Regarding the May 30 story “Protests over George Floyd's death spread across U.S.,” news media have provided live coverage of protesters vandalizing public property or spraying buildings with graffiti. The protesters say “property can be replaced, a human life cannot” in the name of protesting for equality. I can understand the degree of anger these people have. People cannot ignore the horrible situation any longer, and thus people express their anger not by speaking out, but by vandalizing.

It is true that after nearly 60 years since the civil rights movement, white society is still thought to be dominant today in the U.S. I am Japanese. I am Asian. I love America. I have never experienced any obnoxious behavior in the U.S., but still I always have certain feelings while traveling: the fear of being discriminated against and the fear of being denied because of my nationality and appearance, which is why I can understand how fearful it is for African American people to live in the hypocritical “normalcy” where some heinous incidents occur.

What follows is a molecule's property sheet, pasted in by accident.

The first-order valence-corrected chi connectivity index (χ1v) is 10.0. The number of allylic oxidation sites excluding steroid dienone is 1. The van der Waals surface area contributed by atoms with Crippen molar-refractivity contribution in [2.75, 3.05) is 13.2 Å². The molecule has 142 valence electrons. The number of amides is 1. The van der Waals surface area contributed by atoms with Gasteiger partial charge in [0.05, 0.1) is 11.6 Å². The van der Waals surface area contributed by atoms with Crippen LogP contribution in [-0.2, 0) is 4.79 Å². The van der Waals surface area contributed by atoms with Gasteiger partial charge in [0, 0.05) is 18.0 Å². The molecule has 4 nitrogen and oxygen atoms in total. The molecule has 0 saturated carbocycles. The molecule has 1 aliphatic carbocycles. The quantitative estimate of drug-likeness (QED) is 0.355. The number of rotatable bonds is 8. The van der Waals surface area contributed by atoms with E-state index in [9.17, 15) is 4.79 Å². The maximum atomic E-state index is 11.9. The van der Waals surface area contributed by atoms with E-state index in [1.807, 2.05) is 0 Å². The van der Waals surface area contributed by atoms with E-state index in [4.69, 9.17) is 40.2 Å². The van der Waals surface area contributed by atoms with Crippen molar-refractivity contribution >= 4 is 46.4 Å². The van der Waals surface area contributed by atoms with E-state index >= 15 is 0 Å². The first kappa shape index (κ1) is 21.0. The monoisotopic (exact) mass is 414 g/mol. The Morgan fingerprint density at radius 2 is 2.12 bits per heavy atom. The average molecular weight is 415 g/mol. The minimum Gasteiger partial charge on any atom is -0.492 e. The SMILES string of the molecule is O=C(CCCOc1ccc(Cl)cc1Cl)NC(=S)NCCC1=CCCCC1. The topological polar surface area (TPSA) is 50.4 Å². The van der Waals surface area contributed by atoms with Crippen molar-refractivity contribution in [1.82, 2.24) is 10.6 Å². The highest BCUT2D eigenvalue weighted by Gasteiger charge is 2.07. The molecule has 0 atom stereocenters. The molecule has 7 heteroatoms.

It is high time that we stand up and act again as brave men and women did in the past. The protests seem to be violent, but nothing has changed by just pointing out the injustice with the hope of joining hands. We must not ignore George Floyd’s death. It happened. We cannot restore his live of the lives of others killed through injustice, but we can stop such such unreasonable killings from happening again. Nobody should overlook the situation.

Now I am being one of the protesters for equality and justice, although I am not in America, saying with my head held high that I will “continue to work with the faith that unearned suffering is redemptive,” as Martin Luther King Jr. said in his “I Have a Dream” speech.

Yuki Moritomo
Narashino, Chiba Prefecture

The opinions expressed in this letter to the editor are the writer’s own and do not necessarily reflect the policies of The Japan Times.

In a time of both misinformation and too much information, quality journalism is more crucial than ever.
By subscribing, you can help us get the story right.